Slow and steady wins the family synod on sexuality issues

This story appears in the Family Synod 2015 feature series. View the full series.
Bishops arrive in procession for the opening Mass of the Synod of Bishops on the family in St. Peter's Basilica at the Vatican Oct. 4. (CNS photo/L'Osservatore Romano, handout)
Bishops arrive in procession for the opening Mass of the Synod of Bishops on the family in St. Peter's Basilica at the Vatican Oct. 4. (CNS photo/L'Osservatore Romano, handout)

by Kris Berggren

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The Synod of Bishops on the Family is expected to result in some changes in church teaching on the touchy topic of sexuality, says Massimo Faggioli, associate professor of theology and director of the Institute for Catholicism and Citizenship at the University of St. Thomas, St. Paul, Minn.

Faggioli predicts the synod may move the dial on allowing divorced and remarried Catholics to participate in Communion and on welcoming gay people and their families into the church more fully without going so far as to bless same-sex marriage. While he says not to expect any changes to the official teaching on contraception soon,* Faggioli says that Francis has already reinterpreted Humanae Vitae, so that the teaching is not a big problem for the pontificate.

That may in part be the result of unprecedented lay input into the synod process.

"Until Francis, the synod was basically a boring show. With Francis it’s not a show, he is really listening. He has a real agenda," said Faggioli, an Italian who spends part of each summer at the Vatican doing research.

About 125 people, mostly in their 60s, 70s and 80s, paid $25 each to sip wine and share appetizers at a St. Paul, Minn., country club listening to Faggioli and human rights lawyer Barbara Frey address the question, "Can Francis change the church’s approach to sexuality?"

They spoke at the invitation of the Council of the Baptized, a 21-member panel of local Catholics who meet regularly to discuss concerns of conscience. The council is affiliated with the Catholic Coalition for Church Reform.

The short answer to the question of the evening is yes, but not alone. And not on a dime.

Since the start of his papacy, Francis' overarching agenda has been pretty clear: to be a church of mercy and compassion. To give people the benefit of the doubt. To be attractive to people by focusing more on the mundane than the arcane.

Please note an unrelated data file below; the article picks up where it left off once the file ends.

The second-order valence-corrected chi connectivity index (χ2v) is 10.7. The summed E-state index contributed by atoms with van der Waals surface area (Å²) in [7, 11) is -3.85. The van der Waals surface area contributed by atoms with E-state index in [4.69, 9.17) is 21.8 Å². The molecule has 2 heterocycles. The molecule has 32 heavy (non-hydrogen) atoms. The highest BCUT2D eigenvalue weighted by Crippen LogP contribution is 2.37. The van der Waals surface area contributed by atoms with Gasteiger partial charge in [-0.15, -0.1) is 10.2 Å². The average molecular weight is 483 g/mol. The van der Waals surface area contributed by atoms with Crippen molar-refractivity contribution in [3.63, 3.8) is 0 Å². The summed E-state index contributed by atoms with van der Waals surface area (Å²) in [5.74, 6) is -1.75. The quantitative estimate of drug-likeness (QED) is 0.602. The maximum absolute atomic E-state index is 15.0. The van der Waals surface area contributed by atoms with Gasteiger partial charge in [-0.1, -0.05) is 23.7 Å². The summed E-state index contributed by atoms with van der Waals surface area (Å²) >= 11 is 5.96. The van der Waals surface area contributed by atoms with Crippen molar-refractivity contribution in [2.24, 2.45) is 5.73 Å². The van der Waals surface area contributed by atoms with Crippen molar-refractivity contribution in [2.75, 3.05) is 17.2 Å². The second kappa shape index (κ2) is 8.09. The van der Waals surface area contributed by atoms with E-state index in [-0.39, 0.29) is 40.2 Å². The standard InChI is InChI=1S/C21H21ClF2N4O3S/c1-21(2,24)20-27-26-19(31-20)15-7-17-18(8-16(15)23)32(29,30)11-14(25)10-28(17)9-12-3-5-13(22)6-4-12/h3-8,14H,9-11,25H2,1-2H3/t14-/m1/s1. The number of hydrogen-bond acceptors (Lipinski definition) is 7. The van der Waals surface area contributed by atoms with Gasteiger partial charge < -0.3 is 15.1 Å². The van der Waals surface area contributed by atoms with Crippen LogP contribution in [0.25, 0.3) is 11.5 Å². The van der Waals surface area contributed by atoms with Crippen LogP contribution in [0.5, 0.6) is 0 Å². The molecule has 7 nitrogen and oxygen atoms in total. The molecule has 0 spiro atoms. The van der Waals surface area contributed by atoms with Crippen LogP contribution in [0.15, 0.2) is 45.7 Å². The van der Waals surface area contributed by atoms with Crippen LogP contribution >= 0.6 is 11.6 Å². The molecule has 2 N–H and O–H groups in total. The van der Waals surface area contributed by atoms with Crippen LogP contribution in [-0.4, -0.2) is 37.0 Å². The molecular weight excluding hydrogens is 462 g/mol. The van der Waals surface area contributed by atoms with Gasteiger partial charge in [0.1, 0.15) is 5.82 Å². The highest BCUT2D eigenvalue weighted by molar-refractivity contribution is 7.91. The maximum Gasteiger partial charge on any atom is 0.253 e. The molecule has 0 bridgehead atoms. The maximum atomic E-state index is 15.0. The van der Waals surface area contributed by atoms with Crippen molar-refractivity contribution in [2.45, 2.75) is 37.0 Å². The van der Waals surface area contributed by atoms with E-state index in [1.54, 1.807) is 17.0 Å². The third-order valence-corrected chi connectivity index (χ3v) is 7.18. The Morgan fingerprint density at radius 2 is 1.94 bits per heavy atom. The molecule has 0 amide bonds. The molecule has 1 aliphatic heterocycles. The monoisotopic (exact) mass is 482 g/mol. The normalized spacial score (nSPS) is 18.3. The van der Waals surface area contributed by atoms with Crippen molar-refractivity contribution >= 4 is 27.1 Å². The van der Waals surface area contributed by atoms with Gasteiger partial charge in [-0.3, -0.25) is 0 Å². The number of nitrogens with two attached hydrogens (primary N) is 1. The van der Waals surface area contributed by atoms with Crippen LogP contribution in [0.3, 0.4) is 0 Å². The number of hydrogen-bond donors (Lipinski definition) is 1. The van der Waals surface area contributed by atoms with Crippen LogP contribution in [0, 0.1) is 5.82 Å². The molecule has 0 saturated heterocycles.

Not that he's throwing out the book, but he may simply be more pragmatic than his predecessors about how the world works and what Catholics actually do.

Yet between the pope and his people are his bishops, who tend to avoid the near occasion of change.

That's especially true regarding matters of sex and family life, such as the use of birth control, welcoming gays into the church more wholeheartedly, and allowing divorced and remarried Catholics to take Communion even without having received an annulment.

"The idea of the pontificate of mercy is also about the healing of wounds," Faggioli said. "The most dangerous wound in the body of the church in this country is that mentality that there is no common ground between different cultures in the church especially on below–the-belt issues."

How did the American hierarchy get so far apart from the people?

American bishops seem to reflect a more conservative political ideology than the actual practices of their Catholic flock.

A new Pew Research survey of 5,122 US adults including 1,016 self-identified Catholics found that 76 percent approve of artificial birth control, 46 percent say gay marriage should be recognized, 66 percent say it’s acceptable for gay couples to raise children, about a quarter have been divorced, and 44 percent have lived with a romantic partner outside of marriage.

"I have never seen a church as divided as the U.S. church, which has become part of the cultural wars between the two political parties. Catholic church teaching is captive of that war," Faggioli said.

Mary Ellen Jordan, an organizer of the St. Paul event, believes the stonewall on changing church teaching could be a combination of institutional hubris along with fear on the part of the average priest to disagree.

"I think the church is afraid to change, to say they were wrong, number one," said Jordan, "I think most priests are afraid of speaking out. Privately they will tell you one thing, but they will not speak out."